The last time the federal government approached its statutory debt limit, Republicans in the House of Representatives fought tooth and nail to attach tough conditions to any increase. On Tuesday, House Speaker John Boehner (R-Ohio) shepherded a “clean” debt limit increase through that barely raised an eyebrow.
After falling off the radar for months, immigration reform is back. Late last year, Speaker John Boehner hired Rebecca Tallent — a veteran of Arizona Sen. John McCain’s efforts to offer a path to citizenship to large numbers of unauthorized immigrants — as one of his senior staffers. That decision strongly suggested that the GOP was on the verge of making a big immigration push. Laura Meckler and Kristina Peterson of the Wall Street Journal report that the Republican leadership is gravitating towards granting unauthorized immigrants provisional legal status that will give them the right to live and work in the United States, and that immigrants granted provisional status will eventually be allowed to apply for a green card.
The Obamacare debate is entering a new phase. The problems plaguing the insurance exchanges have raised serious questions about the viability of the president’s health reform effort. The Obama administration and its allies insist that the exchanges will soon be up and running, and that they’ve already been successful. Yet at least some liberals are starting to wonder if the exchange model should be abandoned in favor of a single-payer, Medicare-for-all approach. John Cassidy of the New Yorker, an occasional Obamacare critic from the left, is just one of many liberals who’ve touted the virtues of a single-payer system, and it is easy to imagine future Democratic presidential candidates doing the same. Conservatives, meanwhile, have tended to characterize the failure of the exchanges as a reflection of the limits of government. Patrick Ruffini, a well-regarded conservative strategist, captured the views of many on the right in a short piece titled “How Healthcare.gov Discredits Liberalism.” We’re nowhere near a consensus on whether the kludgy mess that is Obamacare ought to be replaced. But serious questions are being raised across the political spectrum.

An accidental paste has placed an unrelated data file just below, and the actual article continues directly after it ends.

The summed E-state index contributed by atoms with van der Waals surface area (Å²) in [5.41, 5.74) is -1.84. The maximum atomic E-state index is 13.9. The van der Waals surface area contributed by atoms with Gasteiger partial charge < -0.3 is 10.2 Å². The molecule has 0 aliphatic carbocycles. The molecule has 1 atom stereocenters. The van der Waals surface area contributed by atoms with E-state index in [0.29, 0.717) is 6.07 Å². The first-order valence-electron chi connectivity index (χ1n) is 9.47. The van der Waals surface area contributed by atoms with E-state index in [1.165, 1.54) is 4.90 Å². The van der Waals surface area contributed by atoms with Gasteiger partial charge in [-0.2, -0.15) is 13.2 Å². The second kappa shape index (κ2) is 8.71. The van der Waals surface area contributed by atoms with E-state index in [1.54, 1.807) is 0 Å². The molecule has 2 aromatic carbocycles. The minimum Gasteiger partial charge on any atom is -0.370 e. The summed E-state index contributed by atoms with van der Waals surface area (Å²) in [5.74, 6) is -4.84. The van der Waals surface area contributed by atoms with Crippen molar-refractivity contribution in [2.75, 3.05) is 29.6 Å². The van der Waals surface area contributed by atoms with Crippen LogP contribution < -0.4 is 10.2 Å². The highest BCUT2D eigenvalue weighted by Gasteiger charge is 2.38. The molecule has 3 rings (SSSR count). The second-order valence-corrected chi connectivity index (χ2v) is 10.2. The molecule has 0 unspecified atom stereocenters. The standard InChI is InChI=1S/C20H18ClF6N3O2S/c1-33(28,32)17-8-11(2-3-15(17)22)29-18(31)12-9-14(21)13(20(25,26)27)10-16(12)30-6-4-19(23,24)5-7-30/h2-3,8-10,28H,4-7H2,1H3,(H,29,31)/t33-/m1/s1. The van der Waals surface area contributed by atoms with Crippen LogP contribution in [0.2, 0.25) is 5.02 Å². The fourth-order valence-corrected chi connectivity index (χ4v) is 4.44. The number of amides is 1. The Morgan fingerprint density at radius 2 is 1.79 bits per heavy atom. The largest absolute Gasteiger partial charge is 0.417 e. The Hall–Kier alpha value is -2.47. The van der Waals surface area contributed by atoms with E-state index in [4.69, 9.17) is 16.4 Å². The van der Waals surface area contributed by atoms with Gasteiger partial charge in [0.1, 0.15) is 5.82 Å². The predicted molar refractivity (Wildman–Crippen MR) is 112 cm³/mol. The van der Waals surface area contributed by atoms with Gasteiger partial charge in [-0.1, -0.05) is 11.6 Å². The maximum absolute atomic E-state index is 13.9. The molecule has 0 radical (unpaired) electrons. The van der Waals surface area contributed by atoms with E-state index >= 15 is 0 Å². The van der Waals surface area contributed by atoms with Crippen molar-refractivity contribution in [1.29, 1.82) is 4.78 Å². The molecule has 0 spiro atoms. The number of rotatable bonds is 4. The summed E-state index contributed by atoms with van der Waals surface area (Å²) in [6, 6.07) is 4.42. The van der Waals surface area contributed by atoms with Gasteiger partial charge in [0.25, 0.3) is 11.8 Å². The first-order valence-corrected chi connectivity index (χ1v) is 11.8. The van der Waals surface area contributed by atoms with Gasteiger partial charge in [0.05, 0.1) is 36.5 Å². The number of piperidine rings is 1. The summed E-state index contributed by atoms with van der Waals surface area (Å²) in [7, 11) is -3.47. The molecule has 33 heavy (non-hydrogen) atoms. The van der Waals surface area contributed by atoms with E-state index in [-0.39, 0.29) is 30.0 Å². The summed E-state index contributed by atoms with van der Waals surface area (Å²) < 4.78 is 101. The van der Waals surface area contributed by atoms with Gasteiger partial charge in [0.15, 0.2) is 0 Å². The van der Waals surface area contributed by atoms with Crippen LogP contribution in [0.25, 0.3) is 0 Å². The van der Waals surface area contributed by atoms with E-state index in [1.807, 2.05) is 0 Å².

As the government shutdown grinds on, the Republican leadership in the House is struggling to unite GOP lawmakers around a fiscal deal that Senate Democrats and the Obama administration would be willing to accept. Speaker John Boehner has reportedly said that he is willing to rely on Democratic votes if necessary to pass an increase in the debt ceiling. Yet he also insists that he will fight for spending cuts and entitlement reform in any debt ceiling bill, in a nod to conservative members who are convinced that he is eager to sell them out.
Next week, the new state-based health insurance exchanges established under the Affordable Care Act, better known as Obamacare, will be open for business. Or rather — some of them will be sort of open for business, as the exchanges have been plagued by a series of technical glitches and delays. The Obama administration is now characterizing October 1st as the beginning of a “soft launch,” during which federal and state officials will work out various kinks. And though this might sound like just another bureaucratic foul-up, the success of the exchanges in these first few months will have enormous implications for the ultimate success of Obamacare.
Last week as Americans celebrated Independence Day, the Obama administration made a pair of big announcements about the Affordable Care Act (ACA), the crown jewel of the president’s domestic policy efforts: two of the ACA’s key enforcement provisions—income verification and a mandate for employers to provide healthcare—are being delayed until 2015. The exchanges will still open and subsidies will flow in 2014, but efforts to ferret out fraud, or for that matter honest mistakes, will be put on hold. Reading between the lines, it seems as though the White House was acknowledging that the health system created by the ACA is unworkable in its current form.
Federalism’s days appear to be numbered. The reason isn’t so much that the power of the federal government has increased, though that’s part of it. Instead, the slow-motion death of federalism flows from the fact that a wide array of federal programs have seduced state governments into playing Washington’s tune.